Ranchers complain of increased predator attacks on herds | TahoeDailyTribune.com

Ranchers complain of increased predator attacks on herds


FRESNO, Calif. (AP) – California’s cowboys and ranchers are enduring a steep rise in mountain lion and coyote attacks on livestock, and blame a 1998 law banning certain kinds of animal traps for their woes.

Recently released U.S. Department of Agriculture statistics show that last year 14,900 cattle and calves were killed by predators in California – up from 5,600 animals killed in 1995, nearly a 170 percent increase.

”A lot of it is due to an increase in the mountain lion population. When they eat, they eat our cattle, there’s no doubt about it. Coyotes are also bad – I don’t know which I’d say is the worst,” said Jo Ann Switzer, third-generation owner of the 10,000-acre Arnold Ranch near Santa Margarita in San Luis Obispo County.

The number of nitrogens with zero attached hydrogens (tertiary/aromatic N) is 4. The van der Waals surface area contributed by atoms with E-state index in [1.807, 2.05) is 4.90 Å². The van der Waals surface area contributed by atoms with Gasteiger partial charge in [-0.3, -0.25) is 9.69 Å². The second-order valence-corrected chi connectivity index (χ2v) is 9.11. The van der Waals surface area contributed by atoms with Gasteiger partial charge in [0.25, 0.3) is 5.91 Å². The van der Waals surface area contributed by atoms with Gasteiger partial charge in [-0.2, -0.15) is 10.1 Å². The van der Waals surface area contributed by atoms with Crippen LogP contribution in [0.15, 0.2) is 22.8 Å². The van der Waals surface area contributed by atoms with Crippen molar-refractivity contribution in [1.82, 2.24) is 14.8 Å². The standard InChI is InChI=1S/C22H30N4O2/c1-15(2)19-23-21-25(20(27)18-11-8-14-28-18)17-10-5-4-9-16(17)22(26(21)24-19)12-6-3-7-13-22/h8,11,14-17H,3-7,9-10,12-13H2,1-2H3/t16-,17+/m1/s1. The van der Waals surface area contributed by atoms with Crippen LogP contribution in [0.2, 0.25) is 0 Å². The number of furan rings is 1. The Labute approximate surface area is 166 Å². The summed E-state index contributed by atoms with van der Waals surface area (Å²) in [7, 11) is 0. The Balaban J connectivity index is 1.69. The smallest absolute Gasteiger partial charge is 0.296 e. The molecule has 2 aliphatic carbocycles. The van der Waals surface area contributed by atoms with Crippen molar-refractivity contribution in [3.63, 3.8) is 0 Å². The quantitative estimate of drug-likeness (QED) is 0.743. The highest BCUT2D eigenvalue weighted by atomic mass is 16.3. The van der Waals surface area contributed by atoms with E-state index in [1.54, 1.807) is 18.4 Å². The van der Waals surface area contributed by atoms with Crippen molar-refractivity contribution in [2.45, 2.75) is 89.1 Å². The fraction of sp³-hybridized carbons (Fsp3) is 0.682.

Coyotes are the main culprit, according to the USDA, and are blamed for almost 67 percent of all the cattle and calves killed by predators last year. Mountain lions and bobcats are blamed for 22 percent of the deaths.

The rest of the animals were killed by dogs or black bears, for the most part. The killings cost the state’s ranchers $5 million in lost revenue in 2000.

California’s lion population is guessed to be anywhere from 2,500 to 5,000 cats and is considered healthy by state wildlife managers. The state has no estimates for the coyote population.

”Most of the western states saw an increase in mountain lion activity in the last 20 to 30 years,” said Troy Swager, a spokesman for the California Department of Fish and Game.

”For about the last three years, we’ve seen … the number of sightings or conflicts reported going down. That suggests that the lion population has gone down a bit,” Swager said.

In California, however, lions killed 3,300 cattle and calves last year, compared to 1,500 animals five years before, according to the USDA, and ranchers say they continue to spot more big cats and coyotes on their land.

Ranchers insist the best methods for keeping the predator populations in check were banned with the 1998 passage of Proposition 4. The voter-backed proposition prohibited the use of steel-jaw leg-hold traps in California and allows padded-jaw leg-hold traps only in ”extraordinary” circumstances concerning public safety.